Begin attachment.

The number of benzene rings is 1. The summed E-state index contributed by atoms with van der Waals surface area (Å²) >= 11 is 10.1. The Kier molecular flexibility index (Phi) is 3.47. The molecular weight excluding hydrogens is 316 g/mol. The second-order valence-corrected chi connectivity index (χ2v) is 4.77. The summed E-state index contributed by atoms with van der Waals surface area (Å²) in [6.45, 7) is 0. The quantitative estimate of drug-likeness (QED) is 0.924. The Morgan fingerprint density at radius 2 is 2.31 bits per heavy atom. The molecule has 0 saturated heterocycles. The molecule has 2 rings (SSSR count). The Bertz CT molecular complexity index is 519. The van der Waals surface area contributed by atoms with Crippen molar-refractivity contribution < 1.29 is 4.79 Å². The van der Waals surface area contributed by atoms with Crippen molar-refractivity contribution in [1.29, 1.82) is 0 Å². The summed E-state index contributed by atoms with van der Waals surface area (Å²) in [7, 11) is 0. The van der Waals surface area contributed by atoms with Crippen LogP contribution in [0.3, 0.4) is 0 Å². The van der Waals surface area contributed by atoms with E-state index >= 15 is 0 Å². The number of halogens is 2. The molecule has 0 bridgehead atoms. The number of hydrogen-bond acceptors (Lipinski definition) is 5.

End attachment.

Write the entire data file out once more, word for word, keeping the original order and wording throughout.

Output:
The number of benzene rings is 1. The summed E-state index contributed by atoms with van der Waals surface area (Å²) >= 11 is 10.1. The Kier molecular flexibility index (Phi) is 3.47. The molecular weight excluding hydrogens is 316 g/mol. The second-order valence-corrected chi connectivity index (χ2v) is 4.77. The summed E-state index contributed by atoms with van der Waals surface area (Å²) in [6.45, 7) is 0. The quantitative estimate of drug-likeness (QED) is 0.924. The Morgan fingerprint density at radius 2 is 2.31 bits per heavy atom. The molecule has 0 saturated heterocycles. The molecule has 2 rings (SSSR count). The Bertz CT molecular complexity index is 519. The van der Waals surface area contributed by atoms with Crippen molar-refractivity contribution < 1.29 is 4.79 Å². The van der Waals surface area contributed by atoms with Crippen molar-refractivity contribution in [1.29, 1.82) is 0 Å². The summed E-state index contributed by atoms with van der Waals surface area (Å²) in [7, 11) is 0. The van der Waals surface area contributed by atoms with Crippen LogP contribution in [0.3, 0.4) is 0 Å². The van der Waals surface area contributed by atoms with E-state index >= 15 is 0 Å². The number of halogens is 2. The molecule has 0 bridgehead atoms. The number of hydrogen-bond acceptors (Lipinski definition) is 5.